The value proposition serves as a headline, but may in fact be what you write last. To best understand this stakeholder, let each of the two or three things they think most about serve as a section header. Each section can then be divided into two subsections, the first listing the relevant pain points, the second how your product remedies them.
The finished product is no longer a profile of an individual, it is instead a collection of ties between an individual and a product. Whether the perfect pitch template exists or not, the guesswork has been eliminated; a salesperson now knows (or should know) the strongest ties between the product they’re selling and the stakeholder they’re trying to win over. Which combination to draw on for any given pitch will come down to more specific prospect research, a topic for a different day.
Yeah, but how do I actually do that?
To begin, think about each stakeholder completely independent of your product (as hard as this may be to do!), and ask four questions:
- What opportunities or threats keep this person up at night?
- To what incentives is this person responding on a day-to-day, quarter-to-quarter, basis?
- How does this person’s self-interest align with, or diverge from, that of their employer and colleagues?
- What is this person’s threshold for behavior change?
These four questions should underpin any persona. Yes, this is an opinion being presented as fact, but let’s just go with it for a moment as we consider what to do with the answers. Now we can get more product-specific, by asking ourselves:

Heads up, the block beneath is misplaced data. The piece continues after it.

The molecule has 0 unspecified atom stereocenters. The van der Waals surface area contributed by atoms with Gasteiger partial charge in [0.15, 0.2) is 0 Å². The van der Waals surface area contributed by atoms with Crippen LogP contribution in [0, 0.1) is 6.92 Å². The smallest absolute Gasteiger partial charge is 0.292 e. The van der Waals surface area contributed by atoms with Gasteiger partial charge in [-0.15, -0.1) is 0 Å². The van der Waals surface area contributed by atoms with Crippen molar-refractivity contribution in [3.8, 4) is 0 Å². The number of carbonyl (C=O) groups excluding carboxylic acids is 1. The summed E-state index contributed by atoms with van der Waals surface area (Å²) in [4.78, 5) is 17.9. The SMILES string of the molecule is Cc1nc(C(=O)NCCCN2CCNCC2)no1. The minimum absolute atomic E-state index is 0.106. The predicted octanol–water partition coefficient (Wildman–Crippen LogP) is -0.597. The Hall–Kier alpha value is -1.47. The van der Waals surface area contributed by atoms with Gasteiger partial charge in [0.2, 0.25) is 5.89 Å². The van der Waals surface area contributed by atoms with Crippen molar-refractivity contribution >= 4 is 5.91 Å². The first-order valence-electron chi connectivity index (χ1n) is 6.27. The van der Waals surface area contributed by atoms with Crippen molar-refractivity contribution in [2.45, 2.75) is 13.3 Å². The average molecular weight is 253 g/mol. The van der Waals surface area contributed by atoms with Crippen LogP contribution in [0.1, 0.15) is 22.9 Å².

- How does the product contribute, directly or indirectly, to the opportunities a stakeholder is pursuing or threats they are defending against?
- How does the product relate to this person’s individual incentives and how can we draw attention to that?
- How can we position this product as directly relevant to this person’s self-interest in a way that still reconciles with the overall value proposition?
- How do we ensure that the product is presented such that the associated behavior change (and switching costs) are justifiable?
What you will walk away with is a complete (but not overly dense) picture of a stakeholder in the context of the best potential reasons they have for buying, or recommending, this (or any) product. In other words, business cases.
Ok, but what’s in it for me?
Finally, we come to the question product marketers spend their days answering, but rarely get to pose themselves! To be effective, product marketing must be an active contributor to revenue generation, regardless of the revenue strategy implemented. Sales enablement provides one avenue for doing so. Any organization can benefit from this, but especially sales-led organizations, where marketing is seen primarily through the lens of its technical functions (content, demand generation, events, etc.).
Reimagining personas as business cases creates an opportunity for product marketing to become an integral part of a sales-centric revenue strategy. No longer will the product marketing contribution oscillate between rods and reels sitting in a closet (personas) and fileted fish that only last a day (decks).